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Is there inequality in the track allocation?
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Inequality in the track allocation

Background information
About this blog
Which definitions do I use?
What does tracking look like?
What do we expect based on theory?
Does it matter for performance?
Does it increase inequality in performance?
References
Uploaded 27-12-2019.

One of the key things we want to achieve with public education is to give all children the same opportunities to learn. This does not mean that all children should receive exactly the same education. Not all pupils are alike in ability, skills and interests and thus teaching them differently makes sense. There is also not a single western country where all pupils receive the exact same education. Teachers adapt their teaching based on their pupils need and they give some pupils extra explanation and others extra assignments.

In countries with a comprehensive system, or simply put: a non-tracking system, the differences in what pupils are taught are difficult to observe since pupils are together in one class and, unless well documented, only the teacher knows how her/his teaching is adjusted for each pupil. In a tracking system, on the other hand, differences in teaching can be partly seen since pupils are placed into different tracks and each track has different teaching. Thus, by observing in which track pupils are, we to some extent know which pupils are taught what and how. So, for this blog post I use the explicit track allocation in tracking countries to see whether pupils get equal opportunities to learn.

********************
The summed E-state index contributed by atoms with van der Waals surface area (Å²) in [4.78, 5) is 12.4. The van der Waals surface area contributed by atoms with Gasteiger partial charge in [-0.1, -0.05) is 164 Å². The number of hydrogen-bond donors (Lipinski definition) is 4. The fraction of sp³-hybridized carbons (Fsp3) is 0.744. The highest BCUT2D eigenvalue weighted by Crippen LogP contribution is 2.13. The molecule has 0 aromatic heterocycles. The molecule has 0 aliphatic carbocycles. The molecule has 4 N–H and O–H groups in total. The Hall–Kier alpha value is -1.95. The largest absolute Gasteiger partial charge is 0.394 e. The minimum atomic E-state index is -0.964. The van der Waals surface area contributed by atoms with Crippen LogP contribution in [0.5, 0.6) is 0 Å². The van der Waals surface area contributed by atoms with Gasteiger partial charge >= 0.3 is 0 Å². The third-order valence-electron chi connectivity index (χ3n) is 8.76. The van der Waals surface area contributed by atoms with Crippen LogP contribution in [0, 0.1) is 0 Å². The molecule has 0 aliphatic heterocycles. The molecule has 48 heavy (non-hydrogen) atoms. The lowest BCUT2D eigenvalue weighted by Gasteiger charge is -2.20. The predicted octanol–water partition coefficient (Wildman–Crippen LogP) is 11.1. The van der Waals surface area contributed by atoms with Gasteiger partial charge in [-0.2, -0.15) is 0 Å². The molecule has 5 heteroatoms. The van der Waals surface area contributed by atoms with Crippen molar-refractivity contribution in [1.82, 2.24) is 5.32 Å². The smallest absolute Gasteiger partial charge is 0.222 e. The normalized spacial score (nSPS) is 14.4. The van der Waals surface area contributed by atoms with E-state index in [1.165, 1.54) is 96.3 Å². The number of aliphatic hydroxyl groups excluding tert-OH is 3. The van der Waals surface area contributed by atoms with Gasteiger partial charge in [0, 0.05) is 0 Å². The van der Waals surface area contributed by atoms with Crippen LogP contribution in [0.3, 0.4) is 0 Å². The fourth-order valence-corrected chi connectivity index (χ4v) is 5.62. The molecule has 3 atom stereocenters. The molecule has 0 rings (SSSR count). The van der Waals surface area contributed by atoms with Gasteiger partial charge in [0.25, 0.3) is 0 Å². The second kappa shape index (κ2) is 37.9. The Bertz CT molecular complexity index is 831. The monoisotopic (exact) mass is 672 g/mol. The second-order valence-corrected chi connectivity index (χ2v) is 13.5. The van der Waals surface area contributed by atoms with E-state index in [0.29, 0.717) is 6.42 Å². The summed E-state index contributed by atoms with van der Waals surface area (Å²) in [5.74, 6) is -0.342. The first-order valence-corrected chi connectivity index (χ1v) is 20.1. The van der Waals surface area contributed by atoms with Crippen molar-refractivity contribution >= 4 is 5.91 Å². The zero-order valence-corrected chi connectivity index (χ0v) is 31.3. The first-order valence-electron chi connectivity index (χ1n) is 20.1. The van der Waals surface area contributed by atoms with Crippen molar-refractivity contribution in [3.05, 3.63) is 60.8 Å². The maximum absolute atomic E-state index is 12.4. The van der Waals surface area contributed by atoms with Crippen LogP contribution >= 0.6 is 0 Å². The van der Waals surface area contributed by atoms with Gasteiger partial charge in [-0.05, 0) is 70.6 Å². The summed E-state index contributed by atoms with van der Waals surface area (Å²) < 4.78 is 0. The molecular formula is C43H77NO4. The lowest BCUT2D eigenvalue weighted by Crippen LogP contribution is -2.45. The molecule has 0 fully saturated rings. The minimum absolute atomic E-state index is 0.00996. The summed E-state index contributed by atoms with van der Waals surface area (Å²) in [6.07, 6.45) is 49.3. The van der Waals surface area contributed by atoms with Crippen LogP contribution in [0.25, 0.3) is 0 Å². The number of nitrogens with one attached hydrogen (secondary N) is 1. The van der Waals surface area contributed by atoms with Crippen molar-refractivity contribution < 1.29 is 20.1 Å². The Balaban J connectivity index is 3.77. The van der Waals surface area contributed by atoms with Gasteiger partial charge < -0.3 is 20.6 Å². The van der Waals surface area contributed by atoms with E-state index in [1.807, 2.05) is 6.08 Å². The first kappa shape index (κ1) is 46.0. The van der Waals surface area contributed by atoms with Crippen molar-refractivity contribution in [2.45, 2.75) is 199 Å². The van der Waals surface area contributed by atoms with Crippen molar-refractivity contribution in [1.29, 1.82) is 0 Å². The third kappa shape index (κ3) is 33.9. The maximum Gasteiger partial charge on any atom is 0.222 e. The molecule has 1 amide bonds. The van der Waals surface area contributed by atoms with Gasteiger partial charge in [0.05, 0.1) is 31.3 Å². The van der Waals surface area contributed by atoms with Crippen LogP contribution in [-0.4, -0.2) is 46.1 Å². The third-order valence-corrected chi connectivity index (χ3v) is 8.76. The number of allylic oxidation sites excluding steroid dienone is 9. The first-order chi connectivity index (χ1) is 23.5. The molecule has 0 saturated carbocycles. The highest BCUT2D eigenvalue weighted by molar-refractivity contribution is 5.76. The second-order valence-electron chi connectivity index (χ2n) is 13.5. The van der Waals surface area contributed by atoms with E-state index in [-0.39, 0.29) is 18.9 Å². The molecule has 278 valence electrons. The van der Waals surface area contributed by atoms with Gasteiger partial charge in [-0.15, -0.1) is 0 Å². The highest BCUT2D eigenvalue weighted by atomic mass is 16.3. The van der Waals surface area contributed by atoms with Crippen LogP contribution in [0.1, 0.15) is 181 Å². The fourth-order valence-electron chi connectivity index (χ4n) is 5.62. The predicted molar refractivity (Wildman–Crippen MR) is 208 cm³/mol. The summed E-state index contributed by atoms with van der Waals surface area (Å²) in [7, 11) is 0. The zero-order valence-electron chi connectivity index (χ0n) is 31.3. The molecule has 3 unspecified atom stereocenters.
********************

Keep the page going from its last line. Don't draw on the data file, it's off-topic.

How many pupils are there in the high track?

First, let's see how many pupils get allocated to the high track. Figure 1 shows for 18 OECD countries for the available years between 2003 till 2015 the average proportion of pupils that is allocated to the high track. We see that the percentage of pupils that goes to high track differs between countries. Over all the years and all the countries on average 62% of pupils are in the high track. But in the Czech Republic 32% of pupils went to the high track, while in France it was 87%. So far opportunities for pupils in different tracks are not necessary unequal. Just because pupils with different abilities and interests are taught differently and different things in the different tracks, doesn't mean the pupils have unequal opportunities.

Figure 1 (click on image to enlarge) Proportion of pupils in the high track by country Note: For this information by year, click: here, but for most countries the picture does not change a lot year by year.

Are groups of pupils equally divided among the tracks?

Now let's focus on equal opportunities. Opportunities are unequal as soon as track allocation is not based on abilities and interests but on unrelated things, like the background of the pupils. For some small extent the background of the pupils is related to the abilities and interests of the pupils. But it is unlikely that the socio-economic status, migrant status, gender, or relative age of pupils really determines his or her abilities and interests. Thus, by looking at how track allocation differs by these background characteristics we can see whether opportunities are equal.

I do not mean to say here that pupils with different background characteristics do not differ in performance. Migrant pupils might perform worse than native pupils due to language problems, less support at home when their parents are unfamiliar with the local education system, or other reasons. This lower performance might make it very understandable that migrant pupils are more often found in the lower track. However, we assume the underlying ability levels between native and migrant pupils are the same. And thus, more migrant than native pupils in the lower track is a sign of inequality in educational opportunities.